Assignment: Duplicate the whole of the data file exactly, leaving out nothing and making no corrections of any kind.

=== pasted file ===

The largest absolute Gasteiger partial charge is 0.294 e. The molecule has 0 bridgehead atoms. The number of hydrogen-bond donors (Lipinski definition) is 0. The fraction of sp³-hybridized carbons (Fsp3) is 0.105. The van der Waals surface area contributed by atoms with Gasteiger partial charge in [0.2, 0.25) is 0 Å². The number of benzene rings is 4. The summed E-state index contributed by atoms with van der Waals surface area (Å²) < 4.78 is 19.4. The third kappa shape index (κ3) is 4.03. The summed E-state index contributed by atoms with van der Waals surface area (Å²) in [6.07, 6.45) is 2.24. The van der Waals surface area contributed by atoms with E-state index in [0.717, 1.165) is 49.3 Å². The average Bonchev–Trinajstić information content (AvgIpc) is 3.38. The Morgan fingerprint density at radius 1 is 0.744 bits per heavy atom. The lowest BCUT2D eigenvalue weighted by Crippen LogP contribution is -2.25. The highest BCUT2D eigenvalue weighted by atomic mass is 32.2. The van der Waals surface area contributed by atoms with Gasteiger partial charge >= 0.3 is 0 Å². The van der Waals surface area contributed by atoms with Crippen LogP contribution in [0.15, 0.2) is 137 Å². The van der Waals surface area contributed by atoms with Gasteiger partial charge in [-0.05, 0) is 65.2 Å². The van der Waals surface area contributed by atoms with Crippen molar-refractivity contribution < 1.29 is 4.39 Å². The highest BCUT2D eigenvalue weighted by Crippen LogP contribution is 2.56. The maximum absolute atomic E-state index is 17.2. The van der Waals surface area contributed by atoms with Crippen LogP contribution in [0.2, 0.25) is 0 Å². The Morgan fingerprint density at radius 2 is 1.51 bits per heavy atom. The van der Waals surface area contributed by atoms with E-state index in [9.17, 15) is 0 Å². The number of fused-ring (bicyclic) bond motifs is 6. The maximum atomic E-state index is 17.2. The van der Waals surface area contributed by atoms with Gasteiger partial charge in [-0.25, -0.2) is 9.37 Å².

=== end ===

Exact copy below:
The largest absolute Gasteiger partial charge is 0.294 e. The molecule has 0 bridgehead atoms. The number of hydrogen-bond donors (Lipinski definition) is 0. The fraction of sp³-hybridized carbons (Fsp3) is 0.105. The van der Waals surface area contributed by atoms with Gasteiger partial charge in [0.2, 0.25) is 0 Å². The number of benzene rings is 4. The summed E-state index contributed by atoms with van der Waals surface area (Å²) < 4.78 is 19.4. The third kappa shape index (κ3) is 4.03. The summed E-state index contributed by atoms with van der Waals surface area (Å²) in [6.07, 6.45) is 2.24. The van der Waals surface area contributed by atoms with E-state index in [0.717, 1.165) is 49.3 Å². The average Bonchev–Trinajstić information content (AvgIpc) is 3.38. The Morgan fingerprint density at radius 1 is 0.744 bits per heavy atom. The lowest BCUT2D eigenvalue weighted by Crippen LogP contribution is -2.25. The highest BCUT2D eigenvalue weighted by atomic mass is 32.2. The van der Waals surface area contributed by atoms with Gasteiger partial charge >= 0.3 is 0 Å². The van der Waals surface area contributed by atoms with Crippen LogP contribution in [0.15, 0.2) is 137 Å². The van der Waals surface area contributed by atoms with Gasteiger partial charge in [-0.05, 0) is 65.2 Å². The van der Waals surface area contributed by atoms with Crippen molar-refractivity contribution < 1.29 is 4.39 Å². The highest BCUT2D eigenvalue weighted by Crippen LogP contribution is 2.56. The maximum absolute atomic E-state index is 17.2. The van der Waals surface area contributed by atoms with Crippen LogP contribution in [0.2, 0.25) is 0 Å². The Morgan fingerprint density at radius 2 is 1.51 bits per heavy atom. The van der Waals surface area contributed by atoms with E-state index in [9.17, 15) is 0 Å². The number of fused-ring (bicyclic) bond motifs is 6. The maximum atomic E-state index is 17.2. The van der Waals surface area contributed by atoms with Gasteiger partial charge in [-0.25, -0.2) is 9.37 Å².